ATHENS – Aaron Davis spent this summer getting ready to play one of two positions on Georgia’s defense: Safety or nickelback. And then two weeks ago Malkom Parrish, the team’s best cornerback, went down at practice with a foot injury.
Before practice the next day, Davis was informed of a change in plans: go to cornerback.
“No reaction at all,” Davis said, smiling. “It’s part of my job to be ready and step up into any position that they ask me to play. I pride myself on being versatile.”
It wasn’t much of a stretch for Davis, who started at cornerback for most of his freshman and sophomore years. That was perhaps the easiest decision Georgia coaches had to make post-Parrish injury.
The hardest ones haven’t been revealed yet.
J.R. Reed, the transfer from Tulsa who sat out last season, went from safety to nickelback, but it’s not clear if he will start there Saturday against Appalachian State. Richard LeCounte, the freshman who enrolled in January, was at first-team safety, but it’s also not certain if he’ll start.
Either way, it seems likely there will be at least two players who are SEC rookies in the starting lineup in Georgia’s secondary. And more could play.
While Parrish hasn’t been officially ruled out for the game Saturday, it seems unlikely he will play, and his status for the Notre Dame trip next week is in doubt. Coach Kirby Smart gave a timetable of two to four weeks when he confirmed Parrish’s injury, so there is a possibility he could return this week.
“We are trying to get him back for this game, and the starting secondary will probably be determined throughout the week based on that and a couple of other guys who are in good position battles,” Smart said. “So, it will be close, probably a game-time decision at some of those spots in the secondary.”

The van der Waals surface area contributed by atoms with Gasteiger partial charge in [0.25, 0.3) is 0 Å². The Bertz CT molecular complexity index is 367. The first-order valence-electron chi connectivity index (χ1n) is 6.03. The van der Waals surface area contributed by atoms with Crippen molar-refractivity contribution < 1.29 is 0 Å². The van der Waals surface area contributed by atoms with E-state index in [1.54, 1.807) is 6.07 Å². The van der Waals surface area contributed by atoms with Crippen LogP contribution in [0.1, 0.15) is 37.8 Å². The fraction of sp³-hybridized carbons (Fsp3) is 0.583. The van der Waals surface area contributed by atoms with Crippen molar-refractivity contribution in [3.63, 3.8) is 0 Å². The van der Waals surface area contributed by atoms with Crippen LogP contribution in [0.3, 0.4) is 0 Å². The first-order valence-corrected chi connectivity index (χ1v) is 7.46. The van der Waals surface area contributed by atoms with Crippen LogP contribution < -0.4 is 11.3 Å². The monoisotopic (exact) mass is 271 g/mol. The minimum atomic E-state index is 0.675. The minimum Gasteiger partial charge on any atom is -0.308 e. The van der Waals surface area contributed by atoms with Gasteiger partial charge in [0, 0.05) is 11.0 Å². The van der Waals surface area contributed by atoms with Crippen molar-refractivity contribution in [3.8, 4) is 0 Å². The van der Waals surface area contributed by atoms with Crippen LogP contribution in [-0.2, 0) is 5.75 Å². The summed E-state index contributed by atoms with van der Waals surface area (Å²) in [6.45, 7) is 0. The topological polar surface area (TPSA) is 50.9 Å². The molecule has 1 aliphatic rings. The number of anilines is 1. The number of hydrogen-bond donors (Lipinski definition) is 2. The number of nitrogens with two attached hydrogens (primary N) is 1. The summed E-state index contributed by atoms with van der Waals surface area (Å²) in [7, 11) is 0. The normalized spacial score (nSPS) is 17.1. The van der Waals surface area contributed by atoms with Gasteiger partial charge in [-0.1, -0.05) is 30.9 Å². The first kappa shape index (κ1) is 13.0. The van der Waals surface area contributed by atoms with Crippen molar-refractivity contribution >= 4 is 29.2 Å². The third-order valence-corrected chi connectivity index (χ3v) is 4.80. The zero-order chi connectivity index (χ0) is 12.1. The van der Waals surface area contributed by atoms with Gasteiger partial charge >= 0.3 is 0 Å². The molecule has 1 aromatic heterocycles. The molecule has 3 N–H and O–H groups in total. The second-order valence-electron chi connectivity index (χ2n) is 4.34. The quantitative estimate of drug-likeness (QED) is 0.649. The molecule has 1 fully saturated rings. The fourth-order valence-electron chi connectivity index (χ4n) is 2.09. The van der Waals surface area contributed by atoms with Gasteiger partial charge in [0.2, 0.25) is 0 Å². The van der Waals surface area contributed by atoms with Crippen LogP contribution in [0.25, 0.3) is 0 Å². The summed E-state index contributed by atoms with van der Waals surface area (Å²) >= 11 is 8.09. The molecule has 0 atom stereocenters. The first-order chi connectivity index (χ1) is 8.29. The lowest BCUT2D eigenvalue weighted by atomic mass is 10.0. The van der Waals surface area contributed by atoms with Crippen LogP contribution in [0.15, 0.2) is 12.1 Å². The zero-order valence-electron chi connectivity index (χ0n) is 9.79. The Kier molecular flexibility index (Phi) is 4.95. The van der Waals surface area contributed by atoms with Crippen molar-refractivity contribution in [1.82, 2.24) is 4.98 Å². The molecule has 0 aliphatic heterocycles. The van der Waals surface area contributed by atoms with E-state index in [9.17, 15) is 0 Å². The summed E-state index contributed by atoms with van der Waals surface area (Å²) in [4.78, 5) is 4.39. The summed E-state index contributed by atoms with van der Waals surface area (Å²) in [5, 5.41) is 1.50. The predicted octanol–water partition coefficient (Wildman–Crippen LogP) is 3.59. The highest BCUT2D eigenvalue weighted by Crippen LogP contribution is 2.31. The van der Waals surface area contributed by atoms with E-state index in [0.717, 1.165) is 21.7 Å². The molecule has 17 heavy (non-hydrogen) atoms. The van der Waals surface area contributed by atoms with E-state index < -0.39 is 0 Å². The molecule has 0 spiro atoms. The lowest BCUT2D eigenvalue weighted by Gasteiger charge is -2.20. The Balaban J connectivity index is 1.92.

What’s certain is that senior Dominick Sanders will be at safety, just as he’s been since the beginning of his freshman season, and junior Deandre Baker will be back starting at the right cornerback spot.
It also looks as if Davis will be at the left spot.
Appalachian State was 105th nationally in passing offense, throwing for 179 yards per game, in 2016. The Mountaineers were a run-first team that attempted an average of 25.7 passes per game, which was 107th nationally. Quarterback Taylor Lamb leads an offense that employs run-pass options, and he can tuck and run.
“He can take the ball, pull it and make plays,” Smart said of Lamb. “Every game you see he has made yards with his legs, whether that is by scramble or that is by design runs. He does a great job on both of those things.”
In fact, where Parrish’s injury could loom largest is against the quarterback run. Parrish easily is Georgia’s defensive back with the best tackling skills.
Georgia could put sophomore Tyrique McGhee at nickelback and move Reed to safety. Or even flip McGhee and Davis, with Davis playing at nickelback after all.
Either way, the inexperience in the Georgia secondary is a concern, with Smart saying last week that the gap between the first- and second-teamers is extensive. Freshmen aside from LeCounte are heavily involved in the two-deep rotation.
Then again, Davis started in Georgia’s opener as a redshirt freshman in 2014 — Sanders is a freshman — and Georgia beat Clemson. So Davis said the young guys can do it.
“They haven’t played in a game, but they’ve seen SEC competition since the spring,” he said. “That definitely prepares them to the best they can until they get in a game.”